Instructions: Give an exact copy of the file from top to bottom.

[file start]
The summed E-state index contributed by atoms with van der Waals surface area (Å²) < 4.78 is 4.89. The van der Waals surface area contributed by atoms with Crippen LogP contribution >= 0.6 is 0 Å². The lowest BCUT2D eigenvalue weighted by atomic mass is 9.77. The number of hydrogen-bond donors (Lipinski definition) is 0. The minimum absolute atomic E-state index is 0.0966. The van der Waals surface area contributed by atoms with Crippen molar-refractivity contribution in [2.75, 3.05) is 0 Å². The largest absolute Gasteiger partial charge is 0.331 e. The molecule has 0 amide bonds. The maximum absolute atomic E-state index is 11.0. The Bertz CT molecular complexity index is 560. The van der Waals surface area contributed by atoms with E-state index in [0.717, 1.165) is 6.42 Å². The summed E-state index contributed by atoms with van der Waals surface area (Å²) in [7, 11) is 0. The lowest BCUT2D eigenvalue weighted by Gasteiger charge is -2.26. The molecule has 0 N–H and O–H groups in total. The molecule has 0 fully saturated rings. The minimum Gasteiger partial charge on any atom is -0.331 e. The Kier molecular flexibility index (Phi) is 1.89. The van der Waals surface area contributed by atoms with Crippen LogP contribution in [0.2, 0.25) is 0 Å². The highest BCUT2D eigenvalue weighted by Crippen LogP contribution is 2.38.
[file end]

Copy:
The summed E-state index contributed by atoms with van der Waals surface area (Å²) < 4.78 is 4.89. The van der Waals surface area contributed by atoms with Crippen LogP contribution >= 0.6 is 0 Å². The lowest BCUT2D eigenvalue weighted by atomic mass is 9.77. The number of hydrogen-bond donors (Lipinski definition) is 0. The minimum absolute atomic E-state index is 0.0966. The van der Waals surface area contributed by atoms with Crippen molar-refractivity contribution in [2.75, 3.05) is 0 Å². The largest absolute Gasteiger partial charge is 0.331 e. The molecule has 0 amide bonds. The maximum absolute atomic E-state index is 11.0. The Bertz CT molecular complexity index is 560. The van der Waals surface area contributed by atoms with E-state index in [0.717, 1.165) is 6.42 Å². The summed E-state index contributed by atoms with van der Waals surface area (Å²) in [7, 11) is 0. The lowest BCUT2D eigenvalue weighted by Gasteiger charge is -2.26. The molecule has 0 N–H and O–H groups in total. The molecule has 0 fully saturated rings. The minimum Gasteiger partial charge on any atom is -0.331 e. The Kier molecular flexibility index (Phi) is 1.89. The van der Waals surface area contributed by atoms with Crippen LogP contribution in [0.2, 0.25) is 0 Å². The highest BCUT2D eigenvalue weighted by Crippen LogP contribution is 2.38.